The Death of the Senate as a Deliberative Body

by Sam Wice — Wednesday, May 2, 2018

When the Senate lowered the threshold for nominees to a simple majority, it kept the 30-hour requirement to overcome a filibuster. While the Republican Senate has been willing to devote 30 hours to overcome filibusters on nominees to more important positions like cabinet secretary and circuit court judge, the floor time has added up quickly. […]

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Accusers as Adjudicators in Agency Enforcement Proceedings, by Andrew N. Vollmer

by Guest Blogger — Tuesday, May 1, 2018

Largely because of the Supreme Court’s 1975 decision in Withrow v. Larkin, the accepted view for decades has been that a federal administrative agency does not violate the Due Process Clause by combining the functions of investigating, charging, and then resolving allegations that a person violated the law. Many federal agencies have this structure, such […]

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ICYMI: Regulatory Review Series on ACUS’s December 2017 Recommendations

by Emily Bremer — Saturday, Apr. 28, 2018@emilysbremer

In March, The Regulatory Review published an excellent series of opinion essays analyzing the five recommendations that the Administrative Conference of the United States adopted at its last Plenary session, held in December 2017.  I highlighted the new recommendations (and a rare separate statement) when they were published, but The Regulatory Review series delves much deeper.  In […]

Over at Written Description: Ouellette on Walker/Wasserman on PTAB and Administrative Law

by Chris Walker — Friday, Apr. 27, 2018@chris_j_walker

Over at the IP/patent law blog Written Description, Lisa Ouellette has a very thoughtful post on The New World of Agency Adjudication, my new paper with Melissa Wasserman that is forthcoming in the California Law Review next year. Here’s the first and last paragraph: Christopher Walker is a leading administrative law scholar, and Melissa Wasserman‘s excellent work on […]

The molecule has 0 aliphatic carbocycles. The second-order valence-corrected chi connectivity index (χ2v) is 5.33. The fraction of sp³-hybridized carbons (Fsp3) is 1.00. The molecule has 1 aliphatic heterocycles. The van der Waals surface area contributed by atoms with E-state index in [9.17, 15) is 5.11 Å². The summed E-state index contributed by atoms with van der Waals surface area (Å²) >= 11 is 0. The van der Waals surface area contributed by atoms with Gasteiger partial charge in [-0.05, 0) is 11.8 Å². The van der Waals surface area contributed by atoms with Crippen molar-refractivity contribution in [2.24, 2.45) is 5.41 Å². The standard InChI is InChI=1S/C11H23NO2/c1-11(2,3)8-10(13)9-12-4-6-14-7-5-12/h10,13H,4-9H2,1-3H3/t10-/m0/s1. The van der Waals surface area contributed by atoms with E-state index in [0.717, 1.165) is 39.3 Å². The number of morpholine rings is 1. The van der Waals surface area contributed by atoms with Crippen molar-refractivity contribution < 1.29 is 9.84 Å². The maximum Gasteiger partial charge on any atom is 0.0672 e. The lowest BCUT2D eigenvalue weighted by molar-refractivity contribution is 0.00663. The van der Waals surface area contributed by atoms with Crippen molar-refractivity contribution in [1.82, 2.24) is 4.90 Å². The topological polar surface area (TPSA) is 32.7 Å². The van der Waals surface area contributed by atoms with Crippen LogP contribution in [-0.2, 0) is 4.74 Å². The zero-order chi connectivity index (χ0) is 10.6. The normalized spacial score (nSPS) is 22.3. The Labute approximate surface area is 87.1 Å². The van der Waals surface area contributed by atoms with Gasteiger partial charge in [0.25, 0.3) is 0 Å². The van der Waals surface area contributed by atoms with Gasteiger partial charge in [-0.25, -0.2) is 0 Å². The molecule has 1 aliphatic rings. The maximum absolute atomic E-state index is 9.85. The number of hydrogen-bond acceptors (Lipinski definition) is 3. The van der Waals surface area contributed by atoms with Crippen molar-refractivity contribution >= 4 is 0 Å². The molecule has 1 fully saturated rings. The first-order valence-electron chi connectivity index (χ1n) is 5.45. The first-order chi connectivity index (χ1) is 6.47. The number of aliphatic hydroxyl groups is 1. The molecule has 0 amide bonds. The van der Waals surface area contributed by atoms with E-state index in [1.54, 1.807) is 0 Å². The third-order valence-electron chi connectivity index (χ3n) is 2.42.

Coping with Chevron: Justice Gorsuch’s Majority and Justice Breyer’s Dissent in SAS Institute, by Nicholas R. Bednar

by Guest Blogger — Wednesday, Apr. 25, 2018

Neither Justice Breyer nor Justice Gorsuch are fond of the “mandatory,” two-step approach to Chevron. Shortly after the D.C. Circuit molded the two-step standard from Justice Stevens’s opinion, then-Judge Breyer argued that a mandatory version of Chevron would result in a “greater abdication of responsibility to interpret the law than seems wise.” Since joining the […]

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Critiquing Hernandez v. Mesa: Contextual Assessment of Administrative Law’s Potential as an Alternative to Bivens Remedies

by Bernard Bell — Wednesday, Apr. 25, 2018

On June 7, 2010, border patrol agent Jesus Mesa fatally shot Sergio Güereca, a 15–year–old Mexican national.  Güereca was standing near the cement culvert separating the United States and Mexico.  Hernández and several friends had run up the culvert’s embankment on the U.S. side, touched the border fence, and returned to Mexican territory.  Agent Mesa […]

Administrative Law SSRN Reading List, March 2018 Edition

by Chris Walker — Tuesday, Apr. 24, 2018@chris_j_walker

April has been a busy month here at the Notice and Comment blog, with a terrific, two-week symposium organized by my co-blogger Jennifer Mascott on Lucia v. SEC, the constitutional challenge to the appointment of SEC administrative law judges that the Supreme Court heard on Monday. So my monthly SSRN post is coming a bit […]

The Government and the Appointments Clause—Just the Facts

by Jennifer Mascott — Monday, Apr. 23, 2018@jennmascott

Today the Supreme Court will hear argument in Lucia v. SEC about whether Securities and Exchange Commission administrative law judges (ALJs) exercise “significant authority” and thus are subject to the Constitution’s Appointments Clause requirements. The straightforward arguments from the government and the petitioner, showing how ALJs are “officers” under Supreme Court precedent, history, and the […]

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Towards a Modern Understanding of “Officers of the United States,” by James A. Heilpern

by Guest Blogger — Sunday, Apr. 22, 2018

On Monday, the Supreme Court will hear oral arguments in the case Lucia v. SEC. The question presented is whether administrative law judges of the Security Exchange Commission should be considered “Officers of the United States” subject to the Appointments Clause of the U.S. Constitution. In a previous post, I suggested that the Court should […]

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